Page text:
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It is also important in this discussion to remember that market dominance is not evil per se. Abuse of market dominance is the issue here, and Google has been culprit by an array of nasty tricks and practices. Their game to date has been to proceed ruthlessly, as long as they were allowed to do so, and pay some ridiculous fines along the way, insignificant to the loot.

Hope this well-calculated racket will not be allowed for much longer. Shame it has been allowed to prosper for so long.

But I am not holding my breath. Google, beyond being a business, is a useful procurer of information to the American Deep State Apparatus. There has always been a "Hands-off-Google" undercurrent by that State. Is the U.S.A. a true democracy as democracy is perceived in Europe, where "types" like Google would not be allowed to abuse & thrive? Many would laugh even at the notion.

.

.
10:20 am on June 28, 2017 (gmt 0)

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procurer of information to the American Deep State
Google=Pollyhop?

I agree that the issue is abuse of market dominance that is the issue. I'm just not sure that Google has actually abused market position per the law (as opposed to per common sense, which seems obvious). The law seems to want to avoid customers and suppliers being contractually obliged to not use any competitors, or to allow price manipulation, or to suppress innovation.

Google is not making contractual demands of users. There is no price to manipulate. Suppliers (that's ecom sites) are free to list elsewhere. Google is innovative.

Shopping, blended into SERPs, just seems to be a form of internal advertising. Surely we, site owners, are not obliged to co-advertise competitors? It's even marked up as advertising.

I'm also unconvinced that Google is "demoting" competitors. Searching "Price comparison toaster" (not my niche) gives acceptable results. Searching "toaster" does not have any price comparison sites, but not because they are demoted. They are just a minority interest for most searchers (unless they add the magic qualifier "compare")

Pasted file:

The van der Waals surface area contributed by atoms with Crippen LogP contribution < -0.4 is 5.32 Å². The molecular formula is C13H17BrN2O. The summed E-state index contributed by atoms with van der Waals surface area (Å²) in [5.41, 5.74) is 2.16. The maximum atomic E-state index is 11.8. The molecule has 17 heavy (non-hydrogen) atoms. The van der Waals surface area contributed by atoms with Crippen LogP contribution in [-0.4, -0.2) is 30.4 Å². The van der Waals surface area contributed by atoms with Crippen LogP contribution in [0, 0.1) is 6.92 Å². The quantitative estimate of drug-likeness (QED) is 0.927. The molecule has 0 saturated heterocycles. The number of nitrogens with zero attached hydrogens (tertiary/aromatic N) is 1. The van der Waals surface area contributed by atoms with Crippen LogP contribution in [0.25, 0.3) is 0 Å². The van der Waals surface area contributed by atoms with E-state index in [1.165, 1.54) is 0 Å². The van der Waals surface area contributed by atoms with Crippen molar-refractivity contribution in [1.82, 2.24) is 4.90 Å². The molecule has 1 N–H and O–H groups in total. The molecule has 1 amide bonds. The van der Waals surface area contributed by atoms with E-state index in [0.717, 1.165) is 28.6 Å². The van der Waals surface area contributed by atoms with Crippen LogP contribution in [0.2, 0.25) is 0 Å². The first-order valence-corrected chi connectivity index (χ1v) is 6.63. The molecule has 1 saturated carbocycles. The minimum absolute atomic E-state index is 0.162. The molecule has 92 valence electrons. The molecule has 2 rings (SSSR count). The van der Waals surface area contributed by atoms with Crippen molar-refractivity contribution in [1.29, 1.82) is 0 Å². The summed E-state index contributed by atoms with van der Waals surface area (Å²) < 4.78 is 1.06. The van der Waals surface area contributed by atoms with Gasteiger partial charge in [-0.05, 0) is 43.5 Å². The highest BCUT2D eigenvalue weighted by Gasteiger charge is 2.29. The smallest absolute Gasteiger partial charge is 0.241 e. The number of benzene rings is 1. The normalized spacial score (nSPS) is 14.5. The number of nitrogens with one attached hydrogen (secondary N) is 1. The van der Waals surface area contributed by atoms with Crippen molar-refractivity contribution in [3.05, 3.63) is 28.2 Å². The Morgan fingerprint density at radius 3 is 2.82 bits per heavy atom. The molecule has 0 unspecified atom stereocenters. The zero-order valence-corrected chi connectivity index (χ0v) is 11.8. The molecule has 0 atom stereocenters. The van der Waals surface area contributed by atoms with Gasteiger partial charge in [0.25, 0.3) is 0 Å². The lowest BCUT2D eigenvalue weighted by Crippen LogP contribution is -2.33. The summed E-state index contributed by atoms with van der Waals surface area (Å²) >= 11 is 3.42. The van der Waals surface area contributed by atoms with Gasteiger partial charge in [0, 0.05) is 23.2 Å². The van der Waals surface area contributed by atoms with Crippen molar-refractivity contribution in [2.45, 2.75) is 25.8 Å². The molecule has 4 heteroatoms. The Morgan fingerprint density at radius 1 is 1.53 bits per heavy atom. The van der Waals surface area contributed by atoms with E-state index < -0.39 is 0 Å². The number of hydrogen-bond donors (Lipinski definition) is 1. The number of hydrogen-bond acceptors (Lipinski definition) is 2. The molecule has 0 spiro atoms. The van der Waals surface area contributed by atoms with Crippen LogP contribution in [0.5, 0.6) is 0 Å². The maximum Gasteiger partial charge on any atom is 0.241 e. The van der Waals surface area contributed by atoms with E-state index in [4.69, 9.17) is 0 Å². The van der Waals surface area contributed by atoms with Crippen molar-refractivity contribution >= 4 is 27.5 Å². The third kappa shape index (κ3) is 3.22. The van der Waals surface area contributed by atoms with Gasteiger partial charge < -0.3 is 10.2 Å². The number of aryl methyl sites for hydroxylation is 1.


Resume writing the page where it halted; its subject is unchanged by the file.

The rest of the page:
Now, I have skin in the game here, as we do well from Shopping results (and very badly from the Products tab). However, I am deeply concerned that you can heftily fine a company basically because you don't like them.

Google is extremely uncooperative with the EU, in terms of:
- Taxation
- Privacy
- Copyright
- Law Enforcement

Other US tech firms are the same. Ask any law enforcement, and they will tell you the problems of subpoenaing tech firms for domestic issues such as terrorism.

I would support breaking Google up, as with Standard Oil. Probably Amazon too.

I do not support an overly broad interpretation of the law to "justify" taking a few billion off them because you don't like the cut of their jib.

Don't get me wrong, I'm as happy as the next guy that they are getting fined. But it's more natural justice than legal justice IMHO. Obviously, IANAL.
10:28 am on June 28, 2017 (gmt 0)

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@Shaddows : regrettably you have no understanding of *existing* anti-trust, anti-monopoly law (both U.S. and EU), and work on personal perception. This is no good basis for discussion. And, it is none of my business to teach, sorry.

.

[edited by: heisje at 10:29 am (utc) on Jun 28, 2017]

10:28 am on June 28, 2017 (gmt 0)

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The user had an expectation that all shops would be fairly treated in the SERPs.

Irrelevant, google's SERPs are not a public service.

1. The Commission is not telling them to promote the others, it's telling google not to promote its own above the competition, and to not deliberately demote the competition.

Scary that anyone would believe there is a difference there.

2. This is aimed at a significant dominant player, not you and me, unless we got into a similar dominant position.

As the "significant dominant player" in our niche, government meddling like this makes me very nervous.


All I'm saying here is: be careful what you ask for, you just might get it. If you are going to encourage the government to come in and regulate a fellow website, don't start crying if/when the government comes knocking on your door.
10:30 am on June 28, 2017 (gmt 0)

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Google should apply it's own algorithm to it's shopping service, I imagine the site would be around page 40 for any search term.
11:08 am on June 28, 2017 (gmt 0)

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regrettably you have no understanding of *existing* anti-trust, anti-monopoly law (both U.S. and EU), and work on personal perception. This is no good basis for discussion. And, it is none of my business to teach, sorry

Not true!

See my original posts in this thread. I started out as a low-information poster. I then educated myself.

I strongly believe it is you who does not understand the law as written as opposed to as interpretted by a commissioner with an axe to grind.

I have educated myself. I suggest you do the same. It is none of my business to teach, sorry.
11:12 am on June 28, 2017 (gmt 0)

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Google should apply it's own algorithm to it's shopping service, I imagine the site would be around page 40 for any search term.

Sure, except it is returning shopping results as advertising, not as a SERP result for a price comparison tool.